The surface features, morphology, and blood interactions of fibers from pristine, bleach/formaldehyde reprocessed, and reused Fresenius Polysulfone High Flux (Hemoflow F80B) hemodialyzers and Gambro Polyflux 21S Polyamide hemodialyzers have been studied. SEM images of fibers from both hemodialyzer types revealed a dense skin layer on the inner surface and a relatively thick porous layer on the outer surface. The 21S polyamide support layer consisted of interconnected highly porous structures. Environmental scanning electron microscopy and atomic force microscopy images of both membrane types showed alterations in morphology due to reprocessing and reuse; however the changes were more marked for the 21S polyamide dialyzers. Fluorescence microscopy images showed only minimal fluorescence associated with the fibers after patient use and reprocessing, suggesting that blood derived deposits were removed by processing. The protein layers formed on pristine and reused hemodialyzer membranes during clinical use were studied using SDS-PAGE and immunoblotting. Before bleach/formaldehyde treatment, protein layers of considerable amount and complexity were found on the blood side of singly and multiply used dialyzers. Proteins adsorbed on the dialysate side were predominantly in the molecular mass region below 30 kDa. However, some higher molecular mass proteins were detected on the dialysate side of the 21 S polyamide dialyzers. Very little protein was detected on dialyzers that were treated with bleach/formaldehyde after dialysis, regardless of whether they had been used/reprocessed once or 12 times.

  14. Metabolic evaluation of skin absorption of tritiated formaldehyde in hairless rats

    International Nuclear Information System (INIS)

    Trivedi, A.

    1993-11-01

    Tritiated organics are present as trace impurities in tritium handling facilities. Tritiated formaldehyde has been detected in the atmosphere and gaseous effluents of tritium handling and storage sites. The ability of tritiated formaldehyde to diffuse through the skin is a possible route of intake. Since the metabolism of tritium through this mode of contamination is not currently established, experiments were performed in which tritiated formaldehyde was applied topically on the dorsal skin of hairless rats. These experiments demonstrated that tritium was assimilated and retained in the exposed skin as organically bound tritium (OBT). This retained OBT dominates tritium turnover in the body. OBT retention in the unexposed skin, liver, heart and kidneys was also observed. The loss of tritium from the animals showed that about 10% of the applied tritium was excreted in urine. It is assumed that the rest of the applied activity may have been lost through other excretory pathways, or may not have entered into the body. The biokinetics of tritium excretion is best described by a sum of three exponential functions. Most of the excreted tritium was in the form of OBT (90%) and results in the rapid clearing of OBT in the skin to urine and retention in other tissues. The evaluation of the dose-rate data showed that the dose-rate to exposed skin was almost a magnitude greater than the dose-rate to other organs. (author). 21 refs., 4 tabs., 4 figs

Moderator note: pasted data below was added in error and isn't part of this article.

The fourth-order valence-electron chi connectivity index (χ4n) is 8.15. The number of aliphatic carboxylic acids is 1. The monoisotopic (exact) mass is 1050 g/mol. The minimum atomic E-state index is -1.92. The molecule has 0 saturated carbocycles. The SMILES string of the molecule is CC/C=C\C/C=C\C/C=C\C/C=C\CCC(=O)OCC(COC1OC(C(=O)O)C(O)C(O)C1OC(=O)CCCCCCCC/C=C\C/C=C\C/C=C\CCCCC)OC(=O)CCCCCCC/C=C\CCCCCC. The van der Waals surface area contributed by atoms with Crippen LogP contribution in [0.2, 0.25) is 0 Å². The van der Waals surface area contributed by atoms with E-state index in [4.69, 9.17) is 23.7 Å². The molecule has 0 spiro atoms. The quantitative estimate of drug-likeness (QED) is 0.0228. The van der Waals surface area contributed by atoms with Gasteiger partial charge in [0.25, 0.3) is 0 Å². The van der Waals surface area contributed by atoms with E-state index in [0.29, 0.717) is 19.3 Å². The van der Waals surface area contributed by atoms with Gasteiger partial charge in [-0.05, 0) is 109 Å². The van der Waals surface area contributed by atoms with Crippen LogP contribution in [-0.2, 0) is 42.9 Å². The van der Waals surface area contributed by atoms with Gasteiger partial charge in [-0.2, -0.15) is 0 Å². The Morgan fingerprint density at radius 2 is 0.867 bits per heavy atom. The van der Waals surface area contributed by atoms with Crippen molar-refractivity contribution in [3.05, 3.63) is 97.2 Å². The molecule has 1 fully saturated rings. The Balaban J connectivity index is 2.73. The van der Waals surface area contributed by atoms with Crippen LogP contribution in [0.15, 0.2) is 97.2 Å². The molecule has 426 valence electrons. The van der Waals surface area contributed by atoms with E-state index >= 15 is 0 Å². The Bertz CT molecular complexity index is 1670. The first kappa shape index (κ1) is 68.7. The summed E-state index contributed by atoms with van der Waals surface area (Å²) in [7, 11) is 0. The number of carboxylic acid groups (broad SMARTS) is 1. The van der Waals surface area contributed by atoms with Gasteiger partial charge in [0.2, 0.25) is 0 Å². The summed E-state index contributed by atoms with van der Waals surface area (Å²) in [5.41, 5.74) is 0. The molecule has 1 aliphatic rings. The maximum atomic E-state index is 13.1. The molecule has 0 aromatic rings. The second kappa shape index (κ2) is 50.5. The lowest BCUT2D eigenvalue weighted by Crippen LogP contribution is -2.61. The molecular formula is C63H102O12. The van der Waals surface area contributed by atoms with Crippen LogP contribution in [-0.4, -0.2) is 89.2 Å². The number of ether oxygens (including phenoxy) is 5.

15. An assessment of formaldehyde emissions from laminate flooring manufactured in China.

    Science.gov (United States)

    Pierce, Jennifer S; Abelmann, Anders; Lotter, Jason T; Ruestow, Peter S; Unice, Kenneth M; Beckett, Evan M; Fritz, Heidi A; Bare, Jennifer L; Finley, Brent L

    2016-11-01

    Formaldehyde emissions from two laminate flooring products, labeled as California Air Resources Board (CARB) compliant, were evaluated. Passive 24-hr samples (n = 79) and real-time measurements were collected following installation and removal of the products in two rooms of similar size. Mean formaldehyde concentrations following installation were 0.038 and 0.022 ppm for Products 1 and 2 respectively, and 7 days after flooring removal the concentrations returned to background pre-installation levels. Both products were also evaluated in a small chamber (ASTM D6007) using Deconstructive (de-laminated product) and Non-Deconstructive (intact product) methods. Deconstructive testing showed that Product 1 exceeded the applicable CARB emission standard by 4-fold, while Product 2 was equivalent to the standard. Non-Deconstructive measurements were far below the Deconstructive results and were used to predict 24-hr steady-state room air concentrations. Based on the products that we tested (one of which was found to not be compliant with the CARB standard), the airborne formaldehyde concentrations measured following installation in a real-world setting would not be expected to elicit adverse acute health effects. Copyright © 2016 Elsevier Inc. All rights reserved.